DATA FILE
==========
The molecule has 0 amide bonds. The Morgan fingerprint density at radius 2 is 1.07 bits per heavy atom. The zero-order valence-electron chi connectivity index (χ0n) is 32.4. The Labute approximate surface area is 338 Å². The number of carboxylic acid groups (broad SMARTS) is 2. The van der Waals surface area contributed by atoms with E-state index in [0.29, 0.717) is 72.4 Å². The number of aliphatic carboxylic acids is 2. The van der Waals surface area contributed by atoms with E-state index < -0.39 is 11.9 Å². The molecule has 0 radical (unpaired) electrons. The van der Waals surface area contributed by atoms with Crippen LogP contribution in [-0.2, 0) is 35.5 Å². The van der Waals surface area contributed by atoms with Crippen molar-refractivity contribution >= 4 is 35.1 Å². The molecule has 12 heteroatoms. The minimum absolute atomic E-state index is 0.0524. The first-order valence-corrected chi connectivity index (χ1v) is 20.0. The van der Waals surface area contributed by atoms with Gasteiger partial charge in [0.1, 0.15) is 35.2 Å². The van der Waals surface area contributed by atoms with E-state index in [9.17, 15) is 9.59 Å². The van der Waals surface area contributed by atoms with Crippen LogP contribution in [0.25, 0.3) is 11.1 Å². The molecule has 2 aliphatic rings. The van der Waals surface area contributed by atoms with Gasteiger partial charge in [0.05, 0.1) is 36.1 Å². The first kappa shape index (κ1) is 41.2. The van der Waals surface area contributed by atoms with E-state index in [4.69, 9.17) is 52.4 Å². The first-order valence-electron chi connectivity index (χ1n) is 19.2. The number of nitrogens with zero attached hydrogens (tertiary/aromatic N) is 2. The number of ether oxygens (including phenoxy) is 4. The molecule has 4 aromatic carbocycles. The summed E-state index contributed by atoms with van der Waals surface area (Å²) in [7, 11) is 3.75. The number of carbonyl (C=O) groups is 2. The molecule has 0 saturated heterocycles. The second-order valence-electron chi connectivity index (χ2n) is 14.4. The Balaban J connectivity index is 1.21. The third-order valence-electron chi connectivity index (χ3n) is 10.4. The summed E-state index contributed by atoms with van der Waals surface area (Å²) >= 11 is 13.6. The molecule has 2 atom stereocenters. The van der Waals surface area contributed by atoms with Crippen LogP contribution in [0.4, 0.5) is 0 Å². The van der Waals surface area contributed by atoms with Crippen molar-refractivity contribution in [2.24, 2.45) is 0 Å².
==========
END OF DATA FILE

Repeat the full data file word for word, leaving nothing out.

The molecule has 0 amide bonds. The Morgan fingerprint density at radius 2 is 1.07 bits per heavy atom. The zero-order valence-electron chi connectivity index (χ0n) is 32.4. The Labute approximate surface area is 338 Å². The number of carboxylic acid groups (broad SMARTS) is 2. The van der Waals surface area contributed by atoms with E-state index in [0.29, 0.717) is 72.4 Å². The number of aliphatic carboxylic acids is 2. The van der Waals surface area contributed by atoms with E-state index < -0.39 is 11.9 Å². The molecule has 0 radical (unpaired) electrons. The van der Waals surface area contributed by atoms with Crippen LogP contribution in [-0.2, 0) is 35.5 Å². The van der Waals surface area contributed by atoms with Crippen molar-refractivity contribution >= 4 is 35.1 Å². The molecule has 12 heteroatoms. The minimum absolute atomic E-state index is 0.0524. The first-order valence-corrected chi connectivity index (χ1v) is 20.0. The van der Waals surface area contributed by atoms with Gasteiger partial charge in [0.1, 0.15) is 35.2 Å². The van der Waals surface area contributed by atoms with E-state index in [9.17, 15) is 9.59 Å². The van der Waals surface area contributed by atoms with Crippen LogP contribution in [0.25, 0.3) is 11.1 Å². The molecule has 2 aliphatic rings. The van der Waals surface area contributed by atoms with Gasteiger partial charge in [0.05, 0.1) is 36.1 Å². The first kappa shape index (κ1) is 41.2. The van der Waals surface area contributed by atoms with E-state index in [4.69, 9.17) is 52.4 Å². The first-order valence-electron chi connectivity index (χ1n) is 19.2. The number of nitrogens with zero attached hydrogens (tertiary/aromatic N) is 2. The number of ether oxygens (including phenoxy) is 4. The molecule has 4 aromatic carbocycles. The summed E-state index contributed by atoms with van der Waals surface area (Å²) in [7, 11) is 3.75. The number of carbonyl (C=O) groups is 2. The molecule has 0 saturated heterocycles. The second-order valence-electron chi connectivity index (χ2n) is 14.4. The Balaban J connectivity index is 1.21. The third-order valence-electron chi connectivity index (χ3n) is 10.4. The summed E-state index contributed by atoms with van der Waals surface area (Å²) >= 11 is 13.6. The molecule has 2 atom stereocenters. The van der Waals surface area contributed by atoms with Crippen LogP contribution in [0.4, 0.5) is 0 Å². The van der Waals surface area contributed by atoms with Crippen molar-refractivity contribution in [2.24, 2.45) is 0 Å².